Moreover, the “bumper sticker aggression” showed up with window decals and personalized license plates. Consumers were using the personalizing of their cars to justify the expression of aggression in socially acceptable ways.
     Acceptable doesn’t necessarily mean safe. The Colorado researchers report that aggressive driving causes about two out of three auto accidents involving physical injury.

Successfully influence the most prosperous & most loyal consumer age group. For the specific strategies & tactics you need, click here.

Click for more…
Lead Your Customers Through Changes Gradually 

Monday, April 29, 2024

Constrain Politician Parodies to Controllables

Among negative political ads are those in which the views, personality characteristics, speech patterns, or even physical traits of the opponent are mocked. Ridicule can entertain and arouse, leading to greater social media engagement. But to what degree does that happen? asked a team of researchers at Sorbonne Business School, Mohammed VI Polytechnic University, EDC Paris Business School, Paris‐Est‐Créteil University, and California State University-Los Angeles.
     They found that the answer depends on whether what’s being ridiculed is a characteristic of the politician which is in the politician’s control or not. In one of the studies, French consumers were asked their intention to share a parody which ridiculed a characteristic of a politician. The politician was Emmanuel Macron. The controllable characteristic—used in the parody with some of the study participants—was Mr. Macron’s arrogance. The uncontrollable trait—used in the parody with the other participants—was Mr. Macron being married to an older woman. These two traits were chosen because Mr. Macron had been widely derided for each.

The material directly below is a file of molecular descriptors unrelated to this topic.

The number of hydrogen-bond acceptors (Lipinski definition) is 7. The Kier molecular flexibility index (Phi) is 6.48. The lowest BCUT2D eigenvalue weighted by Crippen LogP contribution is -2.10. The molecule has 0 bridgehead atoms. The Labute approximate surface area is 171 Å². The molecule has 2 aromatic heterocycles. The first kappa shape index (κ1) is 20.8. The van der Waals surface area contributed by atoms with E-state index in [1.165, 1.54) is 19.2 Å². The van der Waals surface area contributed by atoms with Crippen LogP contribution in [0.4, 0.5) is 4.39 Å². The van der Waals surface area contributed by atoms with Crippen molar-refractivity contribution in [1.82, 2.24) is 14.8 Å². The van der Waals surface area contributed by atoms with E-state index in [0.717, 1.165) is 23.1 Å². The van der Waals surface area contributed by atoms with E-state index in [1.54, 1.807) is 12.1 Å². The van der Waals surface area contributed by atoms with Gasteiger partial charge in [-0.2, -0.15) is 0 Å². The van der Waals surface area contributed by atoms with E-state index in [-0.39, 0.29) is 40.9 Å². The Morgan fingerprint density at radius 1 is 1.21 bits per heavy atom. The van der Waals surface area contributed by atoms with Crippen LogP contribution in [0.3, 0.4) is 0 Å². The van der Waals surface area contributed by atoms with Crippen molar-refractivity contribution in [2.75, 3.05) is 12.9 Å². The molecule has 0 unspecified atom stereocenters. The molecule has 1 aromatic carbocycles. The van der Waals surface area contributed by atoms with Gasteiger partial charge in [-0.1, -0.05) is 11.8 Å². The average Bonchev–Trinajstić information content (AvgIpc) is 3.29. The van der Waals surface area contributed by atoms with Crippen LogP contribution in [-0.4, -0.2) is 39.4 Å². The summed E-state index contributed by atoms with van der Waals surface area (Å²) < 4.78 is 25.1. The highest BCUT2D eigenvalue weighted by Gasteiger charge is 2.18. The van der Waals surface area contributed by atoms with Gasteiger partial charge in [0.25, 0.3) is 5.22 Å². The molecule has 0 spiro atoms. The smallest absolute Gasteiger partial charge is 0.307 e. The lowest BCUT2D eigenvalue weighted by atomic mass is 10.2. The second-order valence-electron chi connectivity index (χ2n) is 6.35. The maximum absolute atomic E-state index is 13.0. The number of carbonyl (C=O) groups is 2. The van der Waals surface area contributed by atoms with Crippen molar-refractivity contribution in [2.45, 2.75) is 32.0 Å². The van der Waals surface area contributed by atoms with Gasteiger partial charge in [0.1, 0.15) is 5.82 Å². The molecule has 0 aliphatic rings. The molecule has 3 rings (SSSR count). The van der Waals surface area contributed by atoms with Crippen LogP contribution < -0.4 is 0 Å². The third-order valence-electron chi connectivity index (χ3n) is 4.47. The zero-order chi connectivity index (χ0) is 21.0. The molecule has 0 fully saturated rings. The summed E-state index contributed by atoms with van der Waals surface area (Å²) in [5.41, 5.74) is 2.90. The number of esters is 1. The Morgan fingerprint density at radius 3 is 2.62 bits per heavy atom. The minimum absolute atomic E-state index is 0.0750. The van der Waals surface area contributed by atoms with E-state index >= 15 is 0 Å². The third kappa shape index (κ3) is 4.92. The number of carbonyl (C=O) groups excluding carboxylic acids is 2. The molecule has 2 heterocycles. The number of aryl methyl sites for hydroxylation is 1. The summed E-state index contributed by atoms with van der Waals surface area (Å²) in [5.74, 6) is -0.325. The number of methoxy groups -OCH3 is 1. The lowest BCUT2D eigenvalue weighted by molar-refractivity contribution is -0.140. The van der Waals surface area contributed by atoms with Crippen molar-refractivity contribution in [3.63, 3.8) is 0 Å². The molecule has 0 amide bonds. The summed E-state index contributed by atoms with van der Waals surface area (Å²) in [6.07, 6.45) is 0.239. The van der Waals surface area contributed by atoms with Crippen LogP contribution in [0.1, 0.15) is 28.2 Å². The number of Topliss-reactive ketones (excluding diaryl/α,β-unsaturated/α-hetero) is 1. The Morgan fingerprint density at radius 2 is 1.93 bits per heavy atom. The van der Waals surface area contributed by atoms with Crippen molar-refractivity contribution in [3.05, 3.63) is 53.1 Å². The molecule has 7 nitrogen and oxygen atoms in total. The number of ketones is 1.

People expressed greater intention to share the parody when the theme was a controllable trait. Data analyses indicated the reason is that mocking an uncontrollable trait arouses moral objections in the audience. This explanation was supported by results from the researchers’ analyses of parodies of political figures which had been posted on YouTube along with readers’ comments on such parodies.
     The implication for those aiming to win impact is to avoid satire which targets uncontrollable traits of the opposing politician. There’s clear evidence doing otherwise jeopardizes the social media sharing which helps the message go viral. The researchers also warn that the backlash aroused by parodist mudslingers can easily damage the reputation of the poster.
     Parodies are ridicule packaged in humor. Humor can serve as a distraction. The laughter keeps the audience from thinking about counterarguments. But a potential problem is that what some people consider to be funny, others don’t. If the humor falls flat, all that’s left is the ridicule. Your parody risks being seen by the consumers as mean-spirited, and that can interfere with your selling appeal.
     Researchers at University of Massachusetts-Amherst
demonstrated how humor differs even between the U.S. and the U.K., both of them individualistic cultures. Other research has shown how collectivist cultures—like in Japan—and family-oriented cultures—like in Mexico—come to dislike marketers who seem to depend on ridicule to make a point.

Successfully influence the most prosperous & most loyal consumer age group. For the specific strategies & tactics you need, click here.

Click for more…